An underground, instead of undersea, cable may wind up as the compromise solution to a heated political conflict over how to run power lines through the scenic mountain area around Norway’s Hardanger Fjord.
Newspaper Aftenposten reported Thursday that embattled Oil & Energy Minister Terje Riis-Johansen is inviting all sides in the conflict to discuss the possibility of running underground lines though some of the most hotly contested areas opposed to overhead power lines.
Opponents of the overhead power lines and so-called “monster masts” have been arguing in favor of an undersea cable that would run along the bottom of the Hardanger Fjord, bringing needed electricity to Bergen from power plants to the east. Statkraft, the state-owned utility in charge of supplying and distributing power around Norway, has argued against undersea cables, claiming they’re far too expensive and can be difficult to repair.
Riis-Johansen set off a storm of controversy just before the summer holidays began when he, backed by the coalition government led by Prime Minister Jens Stoltenberg, granted Statkraft the authority to built overhead power lines. He and Stoltenberg have since retreated, at least partially, and have promised to evaluate alternatives, but there’s still no guarantee the overhead lines won’t be built.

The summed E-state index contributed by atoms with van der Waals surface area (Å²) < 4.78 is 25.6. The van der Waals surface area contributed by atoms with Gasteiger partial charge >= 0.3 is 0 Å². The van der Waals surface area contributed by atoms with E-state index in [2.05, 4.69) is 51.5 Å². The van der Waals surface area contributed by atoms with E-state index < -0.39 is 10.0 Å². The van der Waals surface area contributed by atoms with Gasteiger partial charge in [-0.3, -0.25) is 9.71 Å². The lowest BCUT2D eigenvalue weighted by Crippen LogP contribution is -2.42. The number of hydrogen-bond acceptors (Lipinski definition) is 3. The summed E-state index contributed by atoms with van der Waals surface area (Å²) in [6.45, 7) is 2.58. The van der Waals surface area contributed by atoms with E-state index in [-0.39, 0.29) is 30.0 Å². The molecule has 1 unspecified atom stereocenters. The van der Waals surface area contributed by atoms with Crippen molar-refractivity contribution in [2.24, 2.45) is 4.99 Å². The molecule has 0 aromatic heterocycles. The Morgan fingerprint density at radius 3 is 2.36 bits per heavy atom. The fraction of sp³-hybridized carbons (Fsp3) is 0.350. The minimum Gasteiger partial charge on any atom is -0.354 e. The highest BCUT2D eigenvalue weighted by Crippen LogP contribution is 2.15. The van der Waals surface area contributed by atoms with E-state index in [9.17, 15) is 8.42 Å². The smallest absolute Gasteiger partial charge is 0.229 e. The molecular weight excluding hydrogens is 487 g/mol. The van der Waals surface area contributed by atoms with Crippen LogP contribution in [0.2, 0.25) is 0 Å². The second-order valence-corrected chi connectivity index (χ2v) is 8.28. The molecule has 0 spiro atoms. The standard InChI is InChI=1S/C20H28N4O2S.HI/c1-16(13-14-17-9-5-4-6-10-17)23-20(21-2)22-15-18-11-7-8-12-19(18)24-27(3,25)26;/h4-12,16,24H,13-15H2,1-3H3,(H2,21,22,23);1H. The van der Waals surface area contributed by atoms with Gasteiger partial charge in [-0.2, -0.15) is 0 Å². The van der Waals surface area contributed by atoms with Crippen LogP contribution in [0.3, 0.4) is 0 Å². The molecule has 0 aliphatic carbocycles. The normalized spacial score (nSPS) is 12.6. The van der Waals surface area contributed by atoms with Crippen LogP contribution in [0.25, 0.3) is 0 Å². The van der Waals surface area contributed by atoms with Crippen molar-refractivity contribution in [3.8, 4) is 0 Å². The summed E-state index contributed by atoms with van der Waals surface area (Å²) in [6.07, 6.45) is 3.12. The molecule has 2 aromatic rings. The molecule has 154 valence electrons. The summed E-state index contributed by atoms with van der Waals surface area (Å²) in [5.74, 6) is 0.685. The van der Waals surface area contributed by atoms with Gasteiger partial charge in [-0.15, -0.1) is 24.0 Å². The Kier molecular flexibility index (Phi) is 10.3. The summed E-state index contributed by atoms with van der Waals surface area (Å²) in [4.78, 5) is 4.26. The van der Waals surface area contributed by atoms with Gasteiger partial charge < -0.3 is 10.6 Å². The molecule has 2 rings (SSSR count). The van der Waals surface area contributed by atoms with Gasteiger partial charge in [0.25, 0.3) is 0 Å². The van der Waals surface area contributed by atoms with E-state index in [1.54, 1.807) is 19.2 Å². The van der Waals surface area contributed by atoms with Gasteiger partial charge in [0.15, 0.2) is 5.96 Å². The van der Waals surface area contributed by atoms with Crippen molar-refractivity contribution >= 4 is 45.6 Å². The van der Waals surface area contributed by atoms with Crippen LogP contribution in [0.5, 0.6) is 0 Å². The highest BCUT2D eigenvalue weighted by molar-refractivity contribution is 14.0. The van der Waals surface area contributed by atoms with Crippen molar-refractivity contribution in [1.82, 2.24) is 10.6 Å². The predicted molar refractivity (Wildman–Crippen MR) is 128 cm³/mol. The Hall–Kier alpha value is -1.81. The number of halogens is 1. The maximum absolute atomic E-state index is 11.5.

Aftenposten reported that a new alternative may be a combination of underground lines through Granvin and Ulvik at the eastern end of Hardanger, an undersea cable under the narrow Fyksesund towards the western end and overhead lines in other areas.
“I have invited the (local politicians) to a dialogue on possible improvements, other routes,” Riis-Johansen told Aftenposten. “They’re sticking with the undersea cable alternative, but in the hopes of moving forward, I invite them to look at this.
“We can do something about the fjord crossings.”
Offensive masts and power lines extending over the fjord is what’s set off the most howls of protest. Riis-Johansen has rejected one demand to freeze all work on the overhead lines. He and Stoltenberg have claimed they’ll collect independent assessments of the power project and re-evaluate it by February 1.
Views and News from Norway/Nina Berglund
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